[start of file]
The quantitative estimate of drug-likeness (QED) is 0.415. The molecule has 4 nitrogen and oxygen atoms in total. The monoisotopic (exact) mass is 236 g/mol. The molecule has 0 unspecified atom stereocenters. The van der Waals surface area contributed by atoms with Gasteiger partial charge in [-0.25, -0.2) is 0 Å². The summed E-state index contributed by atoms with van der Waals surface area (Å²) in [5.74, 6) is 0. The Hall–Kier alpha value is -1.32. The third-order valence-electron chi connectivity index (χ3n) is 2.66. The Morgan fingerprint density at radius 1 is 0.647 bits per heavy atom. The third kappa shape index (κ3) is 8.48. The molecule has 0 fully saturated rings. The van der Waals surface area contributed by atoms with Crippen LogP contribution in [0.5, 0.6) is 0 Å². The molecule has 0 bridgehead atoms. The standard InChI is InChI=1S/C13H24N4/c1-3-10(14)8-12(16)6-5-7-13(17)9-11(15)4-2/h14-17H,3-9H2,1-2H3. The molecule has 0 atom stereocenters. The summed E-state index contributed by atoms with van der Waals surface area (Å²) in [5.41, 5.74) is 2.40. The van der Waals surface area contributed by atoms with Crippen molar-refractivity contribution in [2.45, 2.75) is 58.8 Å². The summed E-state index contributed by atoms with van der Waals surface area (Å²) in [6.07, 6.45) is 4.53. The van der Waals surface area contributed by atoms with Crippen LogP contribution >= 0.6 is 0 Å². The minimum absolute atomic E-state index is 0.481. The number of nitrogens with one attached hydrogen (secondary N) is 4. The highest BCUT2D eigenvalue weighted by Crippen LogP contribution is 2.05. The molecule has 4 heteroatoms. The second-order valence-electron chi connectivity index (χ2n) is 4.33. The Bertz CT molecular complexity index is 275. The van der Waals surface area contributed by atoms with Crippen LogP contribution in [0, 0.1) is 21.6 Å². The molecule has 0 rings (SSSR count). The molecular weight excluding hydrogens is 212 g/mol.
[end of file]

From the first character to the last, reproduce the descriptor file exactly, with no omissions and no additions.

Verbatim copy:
The quantitative estimate of drug-likeness (QED) is 0.415. The molecule has 4 nitrogen and oxygen atoms in total. The monoisotopic (exact) mass is 236 g/mol. The molecule has 0 unspecified atom stereocenters. The van der Waals surface area contributed by atoms with Gasteiger partial charge in [-0.25, -0.2) is 0 Å². The summed E-state index contributed by atoms with van der Waals surface area (Å²) in [5.74, 6) is 0. The Hall–Kier alpha value is -1.32. The third-order valence-electron chi connectivity index (χ3n) is 2.66. The Morgan fingerprint density at radius 1 is 0.647 bits per heavy atom. The third kappa shape index (κ3) is 8.48. The molecule has 0 fully saturated rings. The van der Waals surface area contributed by atoms with Crippen LogP contribution in [0.5, 0.6) is 0 Å². The molecule has 0 bridgehead atoms. The standard InChI is InChI=1S/C13H24N4/c1-3-10(14)8-12(16)6-5-7-13(17)9-11(15)4-2/h14-17H,3-9H2,1-2H3. The molecule has 0 atom stereocenters. The summed E-state index contributed by atoms with van der Waals surface area (Å²) in [5.41, 5.74) is 2.40. The van der Waals surface area contributed by atoms with Crippen molar-refractivity contribution in [2.45, 2.75) is 58.8 Å². The summed E-state index contributed by atoms with van der Waals surface area (Å²) in [6.07, 6.45) is 4.53. The van der Waals surface area contributed by atoms with Crippen LogP contribution >= 0.6 is 0 Å². The minimum absolute atomic E-state index is 0.481. The number of nitrogens with one attached hydrogen (secondary N) is 4. The highest BCUT2D eigenvalue weighted by Crippen LogP contribution is 2.05. The molecule has 4 heteroatoms. The second-order valence-electron chi connectivity index (χ2n) is 4.33. The Bertz CT molecular complexity index is 275. The van der Waals surface area contributed by atoms with Crippen LogP contribution in [0, 0.1) is 21.6 Å². The molecule has 0 rings (SSSR count). The molecular weight excluding hydrogens is 212 g/mol.